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KWG Resources, Spider Resources and Freewest Resources: the juniors to watch are poised as the miners-to-be.

KWG Resources, Spider Resources and Freewest Resources are the triumvirate of junior miners behind a monumental chromite discovery that will open up Ontario's Far North and make the province a first-time producer of a highly strategic global mineral.


Now American iron and coal behemoth Cliffs Natural Resources has entered into the picture with a $240 million offer to take over Freewest (to be decided at a special shareholder meeting in late January) and assist KWG and Spider in developing its massive, high-grade chromite deposits in the James Bay Lowlands.

In a remote muskeg swamp, now known as the 'Ring of Fire', they discovered a commodity that's never been found in any size or degree in North America.

Geologist Bob Middleton, director of Aboriginal and Regulatory Affairs for the Canada Chrome Corporation, a subsidiary of KWG Resources, said the tale of McFauld's Lake is really one of a "series of accidents."

What began as a search in Ontario's North for diamonds, turned into discoveries of copper and zinc that now has the potential to be the world's biggest chromite mine, possibly by 2015.

Middleton, who was brought into the KWG fold as an exploration advisor, said there is enough tonnage at the McFauld's deposits to see chromite production for 150 to 200 years.

KWG and Spider have been developing the flagship Big Daddy chromite property adjacent to two other chromite deposits, Black Thor and Black Label, owned by Freewest Resources. The three companies have formed an alliance. It was the discovery of diamonds at the current De Beers Canada Victor site which opened up the James Bay Lowlands to exploration.

The whole region was examined by detailed magnetics looking for the tell-tale bull's eye anomalies that are indicative of kimberlite bodies, a mineral pointing to the presence of diamonds. Eight kimberlites and multiple volcanic massive sulphide (VMS) discoveries led to the KWG joint venture in the mid-1990s.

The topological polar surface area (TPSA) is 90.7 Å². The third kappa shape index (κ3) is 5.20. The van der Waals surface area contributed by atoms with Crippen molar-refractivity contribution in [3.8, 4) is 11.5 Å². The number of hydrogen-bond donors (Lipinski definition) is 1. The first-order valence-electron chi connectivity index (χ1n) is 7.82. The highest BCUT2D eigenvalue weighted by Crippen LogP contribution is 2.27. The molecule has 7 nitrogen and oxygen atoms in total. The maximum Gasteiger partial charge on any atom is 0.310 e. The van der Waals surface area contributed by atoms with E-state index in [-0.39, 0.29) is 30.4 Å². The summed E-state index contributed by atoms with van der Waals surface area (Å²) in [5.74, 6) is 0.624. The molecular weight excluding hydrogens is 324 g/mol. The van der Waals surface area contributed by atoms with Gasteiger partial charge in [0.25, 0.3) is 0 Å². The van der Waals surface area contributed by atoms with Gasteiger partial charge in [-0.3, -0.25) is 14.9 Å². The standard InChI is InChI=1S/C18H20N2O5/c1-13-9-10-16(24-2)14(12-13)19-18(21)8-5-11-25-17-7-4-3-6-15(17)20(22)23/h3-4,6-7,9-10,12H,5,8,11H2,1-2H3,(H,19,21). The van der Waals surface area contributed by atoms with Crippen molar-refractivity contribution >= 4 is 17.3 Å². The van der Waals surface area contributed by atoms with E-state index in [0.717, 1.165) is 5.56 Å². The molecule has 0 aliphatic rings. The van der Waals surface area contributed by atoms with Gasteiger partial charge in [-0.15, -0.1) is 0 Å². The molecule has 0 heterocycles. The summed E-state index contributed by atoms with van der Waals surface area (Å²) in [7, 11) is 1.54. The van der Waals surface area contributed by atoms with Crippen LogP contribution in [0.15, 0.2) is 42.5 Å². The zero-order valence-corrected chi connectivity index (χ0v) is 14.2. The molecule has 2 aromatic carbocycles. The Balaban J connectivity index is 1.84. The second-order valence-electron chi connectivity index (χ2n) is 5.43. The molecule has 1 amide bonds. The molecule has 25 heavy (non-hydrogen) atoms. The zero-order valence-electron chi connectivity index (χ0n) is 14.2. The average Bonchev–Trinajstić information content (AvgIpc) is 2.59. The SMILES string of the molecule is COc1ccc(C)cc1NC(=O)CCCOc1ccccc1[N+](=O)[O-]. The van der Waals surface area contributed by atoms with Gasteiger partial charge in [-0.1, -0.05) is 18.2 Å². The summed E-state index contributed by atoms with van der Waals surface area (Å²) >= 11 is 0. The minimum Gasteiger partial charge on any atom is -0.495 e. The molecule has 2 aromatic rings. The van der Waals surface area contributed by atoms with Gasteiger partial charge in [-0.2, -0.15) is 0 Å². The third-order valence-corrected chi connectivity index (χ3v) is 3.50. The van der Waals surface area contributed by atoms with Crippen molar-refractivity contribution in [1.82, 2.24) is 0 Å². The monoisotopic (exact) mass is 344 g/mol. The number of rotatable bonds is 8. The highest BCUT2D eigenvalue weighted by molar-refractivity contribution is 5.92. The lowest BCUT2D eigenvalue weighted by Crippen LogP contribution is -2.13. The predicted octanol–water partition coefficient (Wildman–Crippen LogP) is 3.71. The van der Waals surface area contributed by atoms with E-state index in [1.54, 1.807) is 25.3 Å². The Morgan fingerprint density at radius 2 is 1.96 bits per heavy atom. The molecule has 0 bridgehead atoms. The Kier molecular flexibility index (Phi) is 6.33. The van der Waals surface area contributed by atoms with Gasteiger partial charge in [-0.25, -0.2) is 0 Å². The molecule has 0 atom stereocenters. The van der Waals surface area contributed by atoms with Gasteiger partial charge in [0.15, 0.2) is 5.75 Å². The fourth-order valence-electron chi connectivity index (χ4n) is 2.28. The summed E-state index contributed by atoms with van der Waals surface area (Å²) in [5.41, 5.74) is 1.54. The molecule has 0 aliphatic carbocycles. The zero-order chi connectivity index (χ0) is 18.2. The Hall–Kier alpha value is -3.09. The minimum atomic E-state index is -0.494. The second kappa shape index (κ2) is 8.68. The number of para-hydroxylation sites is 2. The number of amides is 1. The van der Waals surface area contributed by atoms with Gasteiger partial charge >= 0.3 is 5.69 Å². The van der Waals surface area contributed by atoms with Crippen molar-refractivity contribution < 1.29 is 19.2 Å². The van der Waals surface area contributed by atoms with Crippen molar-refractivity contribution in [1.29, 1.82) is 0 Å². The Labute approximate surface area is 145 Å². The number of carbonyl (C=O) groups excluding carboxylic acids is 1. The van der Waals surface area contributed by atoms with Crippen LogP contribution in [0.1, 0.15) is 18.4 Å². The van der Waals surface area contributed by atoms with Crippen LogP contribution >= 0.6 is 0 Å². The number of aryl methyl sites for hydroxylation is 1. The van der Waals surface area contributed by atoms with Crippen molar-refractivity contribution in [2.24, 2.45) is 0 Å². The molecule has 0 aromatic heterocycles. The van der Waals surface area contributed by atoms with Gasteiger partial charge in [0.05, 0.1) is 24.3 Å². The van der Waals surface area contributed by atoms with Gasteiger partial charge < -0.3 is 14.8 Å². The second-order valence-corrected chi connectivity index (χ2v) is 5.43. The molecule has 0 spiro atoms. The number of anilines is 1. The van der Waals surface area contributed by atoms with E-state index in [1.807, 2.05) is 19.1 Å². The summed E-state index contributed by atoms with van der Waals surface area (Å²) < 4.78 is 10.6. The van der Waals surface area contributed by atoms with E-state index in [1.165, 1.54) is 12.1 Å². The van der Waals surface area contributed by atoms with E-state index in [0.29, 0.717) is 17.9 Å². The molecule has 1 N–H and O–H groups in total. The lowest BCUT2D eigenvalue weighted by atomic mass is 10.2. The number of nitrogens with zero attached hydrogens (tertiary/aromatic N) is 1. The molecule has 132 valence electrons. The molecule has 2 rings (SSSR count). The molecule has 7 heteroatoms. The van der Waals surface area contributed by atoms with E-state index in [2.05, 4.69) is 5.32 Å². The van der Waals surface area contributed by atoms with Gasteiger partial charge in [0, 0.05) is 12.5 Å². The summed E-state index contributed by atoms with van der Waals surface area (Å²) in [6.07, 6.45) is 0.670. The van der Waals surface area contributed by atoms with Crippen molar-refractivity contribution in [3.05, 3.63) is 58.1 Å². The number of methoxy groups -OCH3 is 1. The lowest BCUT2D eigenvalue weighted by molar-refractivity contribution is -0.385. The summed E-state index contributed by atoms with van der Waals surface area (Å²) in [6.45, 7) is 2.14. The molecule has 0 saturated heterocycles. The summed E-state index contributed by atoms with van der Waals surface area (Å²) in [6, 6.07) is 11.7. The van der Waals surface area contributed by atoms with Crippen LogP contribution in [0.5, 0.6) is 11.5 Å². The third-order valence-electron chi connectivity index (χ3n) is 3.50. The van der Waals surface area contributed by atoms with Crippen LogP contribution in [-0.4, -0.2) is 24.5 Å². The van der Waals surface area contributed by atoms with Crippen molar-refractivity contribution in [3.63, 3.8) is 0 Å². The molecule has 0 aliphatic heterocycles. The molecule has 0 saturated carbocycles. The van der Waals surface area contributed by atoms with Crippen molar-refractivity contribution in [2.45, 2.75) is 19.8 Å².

It was the beginning of a whole series of VMS discoveries-as many as 13-by 2003.

A flurry of staking rushes and VMS exploration followed over the next three years. It led to a drill hole discovery on the KWG-Spider ground that hit a black mineral that was at first ignored but was soon realized to be chromite.

Cliffs officially entered the picture early last year with an investment in KWG to finance their exploration drill program for a 20 per cent stake.

Canada Chrome was set up as KWG's subsidiary that will be the operating company to take care of the mining operations and building a 350-kilometre long ore haul railroad from McFauld's to a Canadian National Railway junction near the northwestern Ontario village of Nakina.

Cliffs brings the money and 160 years' worth of expertise in building mines, establishing processing mills and laying tracks for an ore haul railroad estimated at a collective $1.5 billion.

"Cliffs is one of the world's largest pellet and iron ore producers, so they know who the customers are who want to use this stuff," said Middleton, a graduate of Michigan Tech University, not far from Cliffs' iron mines in northern Michigan.

The company is also a builder of railroads, having been involved in the development of the Labrador iron range in the early 1950s.

Chromite is considered a strategic mineral, especially by the U.S. defense establishment. It's used to make missile components, armour plating and jet engines.

All of the chromite imported into North America comes mostly from Zimbabwe and South Africa, which mines 70 per cent of the world's supply. Chromite is processed into ferrochrome, used in making stainless steel.

Ninety per cent of the world's chromite is used in making stainless steel. China uses half of the world's chromite.

The North American stainless steel industry consumes four-million tonnes annually.


Freewest Resources Canada


Mackenzie Watson, president/CEO

Projects (multiple)

Quebec: nickel, copper, vanadium

New Brunswick: gold

Ontario: gold, base metals

KWG Resources Inc.


Frank Smeenk, president/CEO

Multiple properties in Ontario and James Bay region:

Chromite, base metals, diamonds

Spider Resources


Neil Novak, president/CEO

Multiple properties in Wawa and James Bay region for base metals and diamonds.

By IAN ROSS Northern Ontario Business
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Author:Ross, Ian
Publication:Northern Ontario Business
Date:Feb 1, 2010
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